Four left votes in Wales
Wales has one of the highest thresholds for electing an MEP - there are
now just 4 MEPs and, with 10 candidates, it's hard to see the left
seizing that last seat.
The left in Wales can be categorised as including Plaid Cymru, the
Greens, Respect and the new party formed by Assembly Member John Marek,
Plaid in 1999 almost beat Labour in the Euro-elections, securing 29.6%
to Labour's 31.9%. Both got two seats with the Tories snatching the
other. It's highly likely that Plaid will lose its second seat and not
just because Wales has lost an MEP. Plaid has become less left-wing and
more concerned with shoring up its heartland nationalist and
Welsh-language vote in the past few years and is likely to lose ground
in the Valleys and north-east Wales. Party sources say their vote could
slip to 18%, which is in line with their Assembly vote last year.
At council level, Plaid is defending three councils and could see their
two Valleys flagships revert to Labour. Plaid in power has demonstrated
the two-faced nature of nationalism - talking left but implementing PFI
schemes, talking green but destroying ancient woodlands. Such policies
at grassroots level will lose them lots of votes at the European level.
The Greens will be pushing hard in Swansea, where they are likely to win
some council seats for the first time, but don't really have much of a
presence in other parts of Wales. Talk of an electoral pact between the
Greens and Forward Wales foundered, no doubt partly because the Greens
have bad memories of a previous electoral pact with Plaid in Ceredigion
10 years ago. They're likely to save their deposit but it's a long way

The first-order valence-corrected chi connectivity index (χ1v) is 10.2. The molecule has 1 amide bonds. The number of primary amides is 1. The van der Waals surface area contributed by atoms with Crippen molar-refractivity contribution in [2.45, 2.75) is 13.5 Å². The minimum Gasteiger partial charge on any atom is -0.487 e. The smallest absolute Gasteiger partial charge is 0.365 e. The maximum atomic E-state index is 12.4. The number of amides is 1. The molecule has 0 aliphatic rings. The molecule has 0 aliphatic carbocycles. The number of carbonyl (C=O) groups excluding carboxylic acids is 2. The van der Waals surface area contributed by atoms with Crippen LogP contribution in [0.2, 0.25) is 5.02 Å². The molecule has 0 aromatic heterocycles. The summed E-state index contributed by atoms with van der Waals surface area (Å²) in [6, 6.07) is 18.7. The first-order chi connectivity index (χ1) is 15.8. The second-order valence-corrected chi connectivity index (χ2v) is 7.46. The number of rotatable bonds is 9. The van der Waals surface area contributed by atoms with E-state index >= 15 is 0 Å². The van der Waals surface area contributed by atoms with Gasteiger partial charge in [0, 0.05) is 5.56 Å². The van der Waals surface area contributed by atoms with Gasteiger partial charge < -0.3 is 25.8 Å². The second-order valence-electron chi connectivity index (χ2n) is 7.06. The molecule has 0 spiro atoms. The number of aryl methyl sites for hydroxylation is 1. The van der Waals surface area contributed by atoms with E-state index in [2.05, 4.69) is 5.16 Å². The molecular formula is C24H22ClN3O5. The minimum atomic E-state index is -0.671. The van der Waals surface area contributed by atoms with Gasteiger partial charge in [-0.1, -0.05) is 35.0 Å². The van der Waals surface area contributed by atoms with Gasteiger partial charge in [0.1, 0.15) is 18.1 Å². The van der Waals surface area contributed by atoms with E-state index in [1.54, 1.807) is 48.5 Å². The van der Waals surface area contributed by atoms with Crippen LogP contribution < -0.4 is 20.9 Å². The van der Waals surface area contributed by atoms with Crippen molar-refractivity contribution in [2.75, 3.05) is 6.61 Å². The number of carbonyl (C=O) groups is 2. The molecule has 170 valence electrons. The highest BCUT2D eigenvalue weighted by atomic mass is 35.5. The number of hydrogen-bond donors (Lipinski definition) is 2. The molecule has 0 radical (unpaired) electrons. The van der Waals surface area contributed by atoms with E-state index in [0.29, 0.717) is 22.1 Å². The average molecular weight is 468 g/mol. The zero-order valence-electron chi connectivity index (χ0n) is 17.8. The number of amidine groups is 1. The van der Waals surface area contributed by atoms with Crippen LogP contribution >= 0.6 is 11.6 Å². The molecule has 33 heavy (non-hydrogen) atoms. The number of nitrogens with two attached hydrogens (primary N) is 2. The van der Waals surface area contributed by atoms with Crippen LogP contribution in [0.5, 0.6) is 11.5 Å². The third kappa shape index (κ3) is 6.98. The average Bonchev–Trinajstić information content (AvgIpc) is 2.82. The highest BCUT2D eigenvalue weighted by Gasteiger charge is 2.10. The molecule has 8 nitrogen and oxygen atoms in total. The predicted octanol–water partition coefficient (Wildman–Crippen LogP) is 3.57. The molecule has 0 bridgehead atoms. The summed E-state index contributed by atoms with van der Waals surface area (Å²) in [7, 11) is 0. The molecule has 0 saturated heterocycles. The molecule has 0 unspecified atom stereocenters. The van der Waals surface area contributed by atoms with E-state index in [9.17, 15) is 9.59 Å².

from the heady days of 15% in 1989.
Respect in Wales is, like the Socialist Alliance before it, a patchy
affair and heavily dependent on London for any initiatives. It is
largely composed of the SWP, some fellow travellers and an imam from
Cardiff. The SA in Wales performed abysmally in the Assembly elections
of May 2003. Expect them to get the same kind of vote in the Euros -
less than 1%.
The unknown quantity in these elections is Forward Wales/Cymru Ymlaen.
The party was formed after the successful election campaign of John
Marek for the Assembly in Wrexham last May and has forged strong links
with the Scottish Socialist Party. It has also won affiliation from the
RMT and has forged close links with the FBU in Wales.
Its lead Euro candidate is former Welsh Secretary Ron Davies, who
despite his well-documented personal problems, remains a figure of some
stature in Wales. Given the low profile of the existing MEPs, he would
probably win in any recognition poll. The party is committed to a
workers' MEP on a worker's wage and has made much of its commitment to
being the workers' champion in Europe. It's also emphasising its green
credentials, although Plaid and the Greens will claim a lot of that
territory. It's likely to win over many Plaid voters, who are generally
left-wing but anti-Labour, not least because it is clearly a party that
puts Welsh people first but has none of the narrow cultural nationalist
connotations of Plaid itself.
FW is also fielding 29 council candidates, the bulk in Wrexham, where it
has a real chance of winning some seats due to the degeneration of the
Labour Party into a pink Tory affair and the local council's
incompetence on a number of issues.
Depending on how the vote splits, 13% of the poll could secure an MEP.
Is that beyond FW? Probably but a high turnout in its north-east and
Valleys strongholds could make the difference in a low poll.